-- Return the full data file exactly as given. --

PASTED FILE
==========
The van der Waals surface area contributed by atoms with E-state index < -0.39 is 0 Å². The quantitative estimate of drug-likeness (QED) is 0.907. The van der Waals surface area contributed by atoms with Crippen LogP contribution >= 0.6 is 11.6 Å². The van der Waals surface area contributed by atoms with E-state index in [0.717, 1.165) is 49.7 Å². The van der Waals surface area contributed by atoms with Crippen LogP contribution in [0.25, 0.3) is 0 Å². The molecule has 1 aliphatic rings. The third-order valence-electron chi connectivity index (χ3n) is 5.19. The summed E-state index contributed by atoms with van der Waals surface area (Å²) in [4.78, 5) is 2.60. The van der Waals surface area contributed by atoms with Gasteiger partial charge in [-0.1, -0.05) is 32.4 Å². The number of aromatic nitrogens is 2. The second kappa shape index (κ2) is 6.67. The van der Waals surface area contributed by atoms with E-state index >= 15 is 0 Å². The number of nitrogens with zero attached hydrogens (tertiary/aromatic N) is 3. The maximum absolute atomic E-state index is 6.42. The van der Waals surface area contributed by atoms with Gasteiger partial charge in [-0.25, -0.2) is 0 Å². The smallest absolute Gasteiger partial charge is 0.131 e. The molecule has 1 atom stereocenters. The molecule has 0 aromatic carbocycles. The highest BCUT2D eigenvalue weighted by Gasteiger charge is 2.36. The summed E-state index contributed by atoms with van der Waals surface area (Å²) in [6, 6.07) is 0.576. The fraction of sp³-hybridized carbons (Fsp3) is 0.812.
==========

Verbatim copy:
The van der Waals surface area contributed by atoms with E-state index < -0.39 is 0 Å². The quantitative estimate of drug-likeness (QED) is 0.907. The van der Waals surface area contributed by atoms with Crippen LogP contribution >= 0.6 is 11.6 Å². The van der Waals surface area contributed by atoms with E-state index in [0.717, 1.165) is 49.7 Å². The van der Waals surface area contributed by atoms with Crippen LogP contribution in [0.25, 0.3) is 0 Å². The molecule has 1 aliphatic rings. The third-order valence-electron chi connectivity index (χ3n) is 5.19. The summed E-state index contributed by atoms with van der Waals surface area (Å²) in [4.78, 5) is 2.60. The van der Waals surface area contributed by atoms with Gasteiger partial charge in [-0.1, -0.05) is 32.4 Å². The number of aromatic nitrogens is 2. The second kappa shape index (κ2) is 6.67. The van der Waals surface area contributed by atoms with E-state index >= 15 is 0 Å². The number of nitrogens with zero attached hydrogens (tertiary/aromatic N) is 3. The maximum absolute atomic E-state index is 6.42. The van der Waals surface area contributed by atoms with Gasteiger partial charge in [-0.25, -0.2) is 0 Å². The smallest absolute Gasteiger partial charge is 0.131 e. The molecule has 1 atom stereocenters. The molecule has 0 aromatic carbocycles. The highest BCUT2D eigenvalue weighted by Gasteiger charge is 2.36. The summed E-state index contributed by atoms with van der Waals surface area (Å²) in [6, 6.07) is 0.576. The fraction of sp³-hybridized carbons (Fsp3) is 0.812.